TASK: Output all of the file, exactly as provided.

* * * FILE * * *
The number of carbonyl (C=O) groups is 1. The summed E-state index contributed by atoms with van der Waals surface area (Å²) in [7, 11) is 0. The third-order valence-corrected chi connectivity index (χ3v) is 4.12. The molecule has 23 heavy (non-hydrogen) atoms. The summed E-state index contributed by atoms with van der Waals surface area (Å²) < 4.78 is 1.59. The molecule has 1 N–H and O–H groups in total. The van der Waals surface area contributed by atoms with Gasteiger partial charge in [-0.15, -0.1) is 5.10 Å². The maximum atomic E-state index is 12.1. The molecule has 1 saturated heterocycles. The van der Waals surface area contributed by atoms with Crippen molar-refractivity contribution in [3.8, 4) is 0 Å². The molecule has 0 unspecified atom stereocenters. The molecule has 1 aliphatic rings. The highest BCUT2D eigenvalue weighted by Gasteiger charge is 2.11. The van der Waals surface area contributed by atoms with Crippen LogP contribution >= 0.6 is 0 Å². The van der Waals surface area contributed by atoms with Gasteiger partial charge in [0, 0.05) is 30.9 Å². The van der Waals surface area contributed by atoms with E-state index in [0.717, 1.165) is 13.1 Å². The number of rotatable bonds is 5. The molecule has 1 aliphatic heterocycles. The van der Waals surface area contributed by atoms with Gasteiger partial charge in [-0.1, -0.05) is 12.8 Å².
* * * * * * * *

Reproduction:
The number of carbonyl (C=O) groups is 1. The summed E-state index contributed by atoms with van der Waals surface area (Å²) in [7, 11) is 0. The third-order valence-corrected chi connectivity index (χ3v) is 4.12. The molecule has 23 heavy (non-hydrogen) atoms. The summed E-state index contributed by atoms with van der Waals surface area (Å²) < 4.78 is 1.59. The molecule has 1 N–H and O–H groups in total. The van der Waals surface area contributed by atoms with Gasteiger partial charge in [-0.15, -0.1) is 5.10 Å². The maximum atomic E-state index is 12.1. The molecule has 1 saturated heterocycles. The van der Waals surface area contributed by atoms with Crippen molar-refractivity contribution in [3.8, 4) is 0 Å². The molecule has 0 unspecified atom stereocenters. The molecule has 1 aliphatic rings. The highest BCUT2D eigenvalue weighted by Gasteiger charge is 2.11. The van der Waals surface area contributed by atoms with Crippen LogP contribution >= 0.6 is 0 Å². The van der Waals surface area contributed by atoms with Gasteiger partial charge in [0, 0.05) is 30.9 Å². The van der Waals surface area contributed by atoms with E-state index in [0.717, 1.165) is 13.1 Å². The number of rotatable bonds is 5. The molecule has 1 aliphatic heterocycles. The van der Waals surface area contributed by atoms with Gasteiger partial charge in [-0.1, -0.05) is 12.8 Å².